"Last year in the United States shoppers spent $7.9 billion just on Cyber Monday", said Heather Clary with the Better Business Bureau.
The Better Business Bureau and the Internal Revenue Service are warning people about identity theft this holiday season. While online shoppers will undoubtedly head to the computer screens, phones, and tablets to browse online stores in order to capitalize on Cyber Monday discounts, scammers and online bad actors are laying in wait to capitalize on unsuspecting consumers. Make sure you are logging on to a company's legitimate website, and not one that has a slightly different spelling.
Debit cards do not offer the same protection.More news: Top US career diplomat rejects Ukraine meddling theory
They say to watch out for false advertising and to keep a close eye on the web address on your browser.
"They're luring them into sites that they can put their personal or financial information in, and the product that they're ordering doesn't actually come", Johnson says.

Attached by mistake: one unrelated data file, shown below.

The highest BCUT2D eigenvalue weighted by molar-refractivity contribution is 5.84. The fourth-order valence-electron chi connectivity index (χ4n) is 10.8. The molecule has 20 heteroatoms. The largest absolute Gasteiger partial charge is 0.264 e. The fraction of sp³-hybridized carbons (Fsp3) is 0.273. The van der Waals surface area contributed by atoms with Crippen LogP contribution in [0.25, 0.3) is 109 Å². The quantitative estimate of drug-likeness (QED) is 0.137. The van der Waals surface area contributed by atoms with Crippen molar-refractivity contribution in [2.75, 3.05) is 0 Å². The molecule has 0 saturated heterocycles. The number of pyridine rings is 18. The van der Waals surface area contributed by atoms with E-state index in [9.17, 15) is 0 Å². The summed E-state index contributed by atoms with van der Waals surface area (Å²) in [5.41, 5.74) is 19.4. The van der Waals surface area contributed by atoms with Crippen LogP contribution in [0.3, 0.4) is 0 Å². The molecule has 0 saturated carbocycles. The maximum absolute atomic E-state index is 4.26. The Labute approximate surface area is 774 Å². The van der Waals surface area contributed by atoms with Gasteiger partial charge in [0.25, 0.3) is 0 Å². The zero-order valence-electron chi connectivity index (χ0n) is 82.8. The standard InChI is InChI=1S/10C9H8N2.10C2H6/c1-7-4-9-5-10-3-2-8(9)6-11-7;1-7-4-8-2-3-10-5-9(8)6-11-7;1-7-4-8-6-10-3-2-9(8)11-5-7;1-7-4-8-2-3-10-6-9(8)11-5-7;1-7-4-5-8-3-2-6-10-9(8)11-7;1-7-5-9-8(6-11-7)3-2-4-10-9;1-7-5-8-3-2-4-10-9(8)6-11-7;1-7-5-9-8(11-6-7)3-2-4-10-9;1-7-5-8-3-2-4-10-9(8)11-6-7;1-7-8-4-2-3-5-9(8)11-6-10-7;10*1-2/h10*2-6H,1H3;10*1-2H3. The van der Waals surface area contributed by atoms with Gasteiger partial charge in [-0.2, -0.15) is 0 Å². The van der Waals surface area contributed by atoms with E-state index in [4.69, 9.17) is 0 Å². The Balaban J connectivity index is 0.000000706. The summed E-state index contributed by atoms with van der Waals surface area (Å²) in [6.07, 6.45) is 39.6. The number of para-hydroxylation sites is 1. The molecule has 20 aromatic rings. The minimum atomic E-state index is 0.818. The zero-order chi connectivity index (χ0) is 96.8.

Among everything, Johnson says it's important consumers do their research ahead making purchases on Cyber Monday.More news: Huawei smartphones, networking equipment uses non-US components
Scammers love to create look-a-like websites.
Many people will take advantage of Cyber Monday deals at work, but shopping online in in the workplace could be unsafe for the entire company.
First protect your personal information online by updating security software on your computer and mobile device.More news: Saudi Aramco IPO secures orders over $38 billion from institutions
"If you see that high-ticket item for less than retail, or less than it's selling on other websites, there's a good chance you might not get that item if you give them your information", she said.